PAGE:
The historic core of the Hungarian cities was surrounded by mostly one-storied buildings, workers houses and muddy streets until the 1960s, when the nationwide public housing program passed.[5] These buildings were demolished and replaced with panel blocks, while other new neighbourhoods were built in former agricultural lands around the cities.[5]

Panel apartements were real advancement for the Hungarian population; small, one-bedroom dwellings (predominantly without modern conviniences) replaced with two or three-bedroom, sun-flooded flats with teleheating, sewage disposal, flush toilet and piped hot water.[1][6][7] According to the 1960 census, one-bedroom flats made up 60.2% of the dwellings in Budapest, decreased to 25.4% in 1990. During this period, the share of three or more bedroom dwellings rose from 8.7% to 35%.[8][9] The last panel building was finished in 1993.[4]

The Hungarian government and local municipalities started a renovation program during the 2000s. In the program they have insulated these buildings, replaced the old doors and windows with multi-layer thermo glass, renewed the heating system and colored the buildings in a more pleasant way.[10]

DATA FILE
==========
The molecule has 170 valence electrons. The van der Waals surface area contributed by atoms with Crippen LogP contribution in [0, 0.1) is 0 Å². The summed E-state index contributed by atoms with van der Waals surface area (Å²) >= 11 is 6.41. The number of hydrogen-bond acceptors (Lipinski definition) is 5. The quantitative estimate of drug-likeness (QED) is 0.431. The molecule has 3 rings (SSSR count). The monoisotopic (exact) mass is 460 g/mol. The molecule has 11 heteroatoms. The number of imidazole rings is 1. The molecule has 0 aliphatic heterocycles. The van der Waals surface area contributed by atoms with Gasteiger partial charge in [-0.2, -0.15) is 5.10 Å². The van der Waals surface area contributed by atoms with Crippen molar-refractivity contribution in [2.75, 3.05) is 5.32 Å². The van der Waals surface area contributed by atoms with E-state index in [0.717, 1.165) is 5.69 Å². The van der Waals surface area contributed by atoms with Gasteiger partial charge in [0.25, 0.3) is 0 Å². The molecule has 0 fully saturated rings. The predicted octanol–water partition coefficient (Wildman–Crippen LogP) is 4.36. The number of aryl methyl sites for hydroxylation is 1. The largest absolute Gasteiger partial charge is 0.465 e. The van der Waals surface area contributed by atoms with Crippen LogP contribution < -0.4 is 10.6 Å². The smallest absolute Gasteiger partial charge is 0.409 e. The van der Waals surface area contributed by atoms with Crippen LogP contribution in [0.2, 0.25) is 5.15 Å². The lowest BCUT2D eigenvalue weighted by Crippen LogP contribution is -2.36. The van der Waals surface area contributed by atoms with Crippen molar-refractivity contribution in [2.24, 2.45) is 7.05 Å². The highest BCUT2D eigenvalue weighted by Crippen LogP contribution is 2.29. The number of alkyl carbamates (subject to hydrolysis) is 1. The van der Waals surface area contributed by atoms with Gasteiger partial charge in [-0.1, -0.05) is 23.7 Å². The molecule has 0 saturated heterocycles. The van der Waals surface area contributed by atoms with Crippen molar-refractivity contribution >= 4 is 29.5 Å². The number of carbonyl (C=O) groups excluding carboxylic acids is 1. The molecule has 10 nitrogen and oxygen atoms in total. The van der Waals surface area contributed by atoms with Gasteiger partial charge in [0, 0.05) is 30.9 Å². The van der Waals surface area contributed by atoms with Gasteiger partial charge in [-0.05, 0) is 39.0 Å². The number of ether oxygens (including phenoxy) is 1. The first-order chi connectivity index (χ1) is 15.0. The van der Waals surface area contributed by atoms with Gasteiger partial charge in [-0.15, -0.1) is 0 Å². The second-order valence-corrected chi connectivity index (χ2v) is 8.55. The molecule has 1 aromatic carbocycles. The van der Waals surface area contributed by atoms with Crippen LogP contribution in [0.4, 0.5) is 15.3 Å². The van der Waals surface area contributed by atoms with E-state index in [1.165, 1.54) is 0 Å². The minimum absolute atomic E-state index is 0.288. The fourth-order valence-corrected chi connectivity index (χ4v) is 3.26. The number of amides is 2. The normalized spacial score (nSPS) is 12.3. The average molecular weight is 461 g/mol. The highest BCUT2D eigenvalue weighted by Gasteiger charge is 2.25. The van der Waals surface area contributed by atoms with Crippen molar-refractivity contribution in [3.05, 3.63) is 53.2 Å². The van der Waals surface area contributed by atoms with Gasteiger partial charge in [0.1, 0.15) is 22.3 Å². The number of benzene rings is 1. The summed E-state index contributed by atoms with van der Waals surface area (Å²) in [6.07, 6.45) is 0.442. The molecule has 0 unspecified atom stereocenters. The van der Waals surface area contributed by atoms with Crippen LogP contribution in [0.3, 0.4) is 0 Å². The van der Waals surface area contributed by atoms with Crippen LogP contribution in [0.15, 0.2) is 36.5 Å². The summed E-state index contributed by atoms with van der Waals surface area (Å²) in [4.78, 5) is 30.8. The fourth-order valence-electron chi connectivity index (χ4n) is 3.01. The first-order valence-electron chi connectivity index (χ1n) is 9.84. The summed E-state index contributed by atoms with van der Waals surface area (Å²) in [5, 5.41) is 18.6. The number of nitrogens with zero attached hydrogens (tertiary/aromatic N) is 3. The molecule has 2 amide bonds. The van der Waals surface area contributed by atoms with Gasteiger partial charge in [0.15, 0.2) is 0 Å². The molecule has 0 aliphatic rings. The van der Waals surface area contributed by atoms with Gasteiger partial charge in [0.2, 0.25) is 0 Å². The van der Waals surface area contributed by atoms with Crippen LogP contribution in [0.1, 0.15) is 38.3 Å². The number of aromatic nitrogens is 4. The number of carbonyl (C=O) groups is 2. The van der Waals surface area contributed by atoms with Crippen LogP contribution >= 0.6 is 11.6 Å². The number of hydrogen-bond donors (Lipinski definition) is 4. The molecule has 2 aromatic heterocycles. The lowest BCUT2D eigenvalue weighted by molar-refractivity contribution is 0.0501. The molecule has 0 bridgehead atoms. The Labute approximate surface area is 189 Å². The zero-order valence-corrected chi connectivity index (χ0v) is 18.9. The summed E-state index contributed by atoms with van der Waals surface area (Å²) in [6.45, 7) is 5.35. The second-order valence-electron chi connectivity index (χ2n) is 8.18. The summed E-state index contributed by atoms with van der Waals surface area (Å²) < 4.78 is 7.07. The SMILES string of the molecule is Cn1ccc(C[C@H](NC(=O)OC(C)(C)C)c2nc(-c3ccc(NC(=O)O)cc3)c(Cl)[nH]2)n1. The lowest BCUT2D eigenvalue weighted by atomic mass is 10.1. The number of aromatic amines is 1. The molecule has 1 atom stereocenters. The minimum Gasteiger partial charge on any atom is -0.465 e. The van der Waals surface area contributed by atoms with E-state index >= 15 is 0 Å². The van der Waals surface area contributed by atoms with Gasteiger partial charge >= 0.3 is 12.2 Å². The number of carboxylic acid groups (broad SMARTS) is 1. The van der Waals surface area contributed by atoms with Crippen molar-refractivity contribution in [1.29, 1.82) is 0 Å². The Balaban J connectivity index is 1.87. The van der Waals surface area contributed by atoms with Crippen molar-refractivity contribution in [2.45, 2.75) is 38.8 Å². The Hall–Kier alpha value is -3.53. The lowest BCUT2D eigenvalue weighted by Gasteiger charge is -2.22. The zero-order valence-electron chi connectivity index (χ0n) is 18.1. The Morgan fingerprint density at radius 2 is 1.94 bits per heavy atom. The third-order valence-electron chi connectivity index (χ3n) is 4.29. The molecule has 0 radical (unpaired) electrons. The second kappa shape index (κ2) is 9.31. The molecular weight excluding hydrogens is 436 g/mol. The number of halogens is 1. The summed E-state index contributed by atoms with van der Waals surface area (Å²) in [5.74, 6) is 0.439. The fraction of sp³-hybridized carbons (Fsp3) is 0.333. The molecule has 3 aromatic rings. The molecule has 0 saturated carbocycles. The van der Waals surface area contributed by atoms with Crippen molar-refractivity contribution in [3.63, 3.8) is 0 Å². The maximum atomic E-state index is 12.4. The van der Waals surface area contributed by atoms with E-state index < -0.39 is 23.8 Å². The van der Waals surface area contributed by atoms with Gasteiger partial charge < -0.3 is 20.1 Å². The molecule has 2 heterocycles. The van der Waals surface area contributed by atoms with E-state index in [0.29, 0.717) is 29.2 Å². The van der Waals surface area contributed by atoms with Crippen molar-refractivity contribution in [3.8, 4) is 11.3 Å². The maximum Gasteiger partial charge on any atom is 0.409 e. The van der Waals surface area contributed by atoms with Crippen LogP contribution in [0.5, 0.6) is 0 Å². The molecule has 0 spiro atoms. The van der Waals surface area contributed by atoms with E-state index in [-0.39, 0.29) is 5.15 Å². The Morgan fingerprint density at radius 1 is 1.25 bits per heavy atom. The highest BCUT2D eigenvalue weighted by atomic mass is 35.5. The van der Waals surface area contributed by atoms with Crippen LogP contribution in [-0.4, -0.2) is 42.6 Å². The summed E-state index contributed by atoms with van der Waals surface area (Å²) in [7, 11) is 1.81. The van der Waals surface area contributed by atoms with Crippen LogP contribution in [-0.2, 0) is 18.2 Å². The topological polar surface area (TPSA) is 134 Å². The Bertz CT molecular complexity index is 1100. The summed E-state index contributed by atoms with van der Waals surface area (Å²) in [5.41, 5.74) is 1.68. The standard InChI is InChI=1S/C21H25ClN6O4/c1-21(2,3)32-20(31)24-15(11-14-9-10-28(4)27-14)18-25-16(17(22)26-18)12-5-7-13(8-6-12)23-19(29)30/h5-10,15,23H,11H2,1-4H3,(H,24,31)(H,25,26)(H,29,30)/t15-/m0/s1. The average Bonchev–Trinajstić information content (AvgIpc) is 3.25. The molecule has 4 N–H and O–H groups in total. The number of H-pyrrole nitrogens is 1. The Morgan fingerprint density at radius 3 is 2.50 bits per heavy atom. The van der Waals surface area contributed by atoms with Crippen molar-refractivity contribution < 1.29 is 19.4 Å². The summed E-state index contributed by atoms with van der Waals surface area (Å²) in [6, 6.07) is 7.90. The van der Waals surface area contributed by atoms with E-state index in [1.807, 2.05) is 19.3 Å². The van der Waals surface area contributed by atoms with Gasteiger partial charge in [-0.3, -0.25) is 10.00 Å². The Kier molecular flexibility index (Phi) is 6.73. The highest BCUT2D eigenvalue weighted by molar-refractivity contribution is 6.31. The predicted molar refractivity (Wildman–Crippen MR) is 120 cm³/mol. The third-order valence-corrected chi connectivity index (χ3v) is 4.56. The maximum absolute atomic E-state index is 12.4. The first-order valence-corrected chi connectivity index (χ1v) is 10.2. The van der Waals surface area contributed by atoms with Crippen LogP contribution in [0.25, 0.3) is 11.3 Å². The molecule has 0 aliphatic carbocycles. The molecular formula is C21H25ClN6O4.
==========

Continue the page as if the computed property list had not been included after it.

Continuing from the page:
These buildings still dominate the Hungarian cityscape, the share of panel dwellings is 31% in Budapest, 39.4% in Debrecen, 52% in Miskolc, 37.6% in Szeged, 41.9% in Pécs, 41.3% in Győr, 50.2% in Székesfehérvár and 59.8% in Dunaújváros.[2]

Former housing factories[edit]


City Plant Start of
Budapest No. 1 (Szentendrei str.) No. 43 State Construction Company (SCC) 1965 Soviet 1800-2300-3300
Budapest No. 2 (Ferencváros) No. 43 SCC 1968 Danish (Larsen-Nielsen) 1700-2500
Budapest No. 3 (Dunakeszi) No. 43 SCC 1969 Soviet and Hungarian 3600-4200
Budapest No. 4 (Budafok) No. 43 SCC 1974 Soviet and Hungarian 2800-3000
Győr Győr County SCC 1970 Soviet, GDR and Hungarian 3000-3500
Miskolc Borsod County SCC 1970 Soviet and Hungarian 3600-4200
Debrecen Hajdú County SCC 1971 Soviet and Hungarian 2500-3500
Szeged South-Hungarian Construction Company 1972 Soviet and Hungarian 2500-3000
Veszprém Veszprém County SCC 1975 Soviet and Hungarian 2500
Kecskemét Bács County SCC 1976 Soviet and Hungarian 2500

Former panel works[edit]

City Plant Start of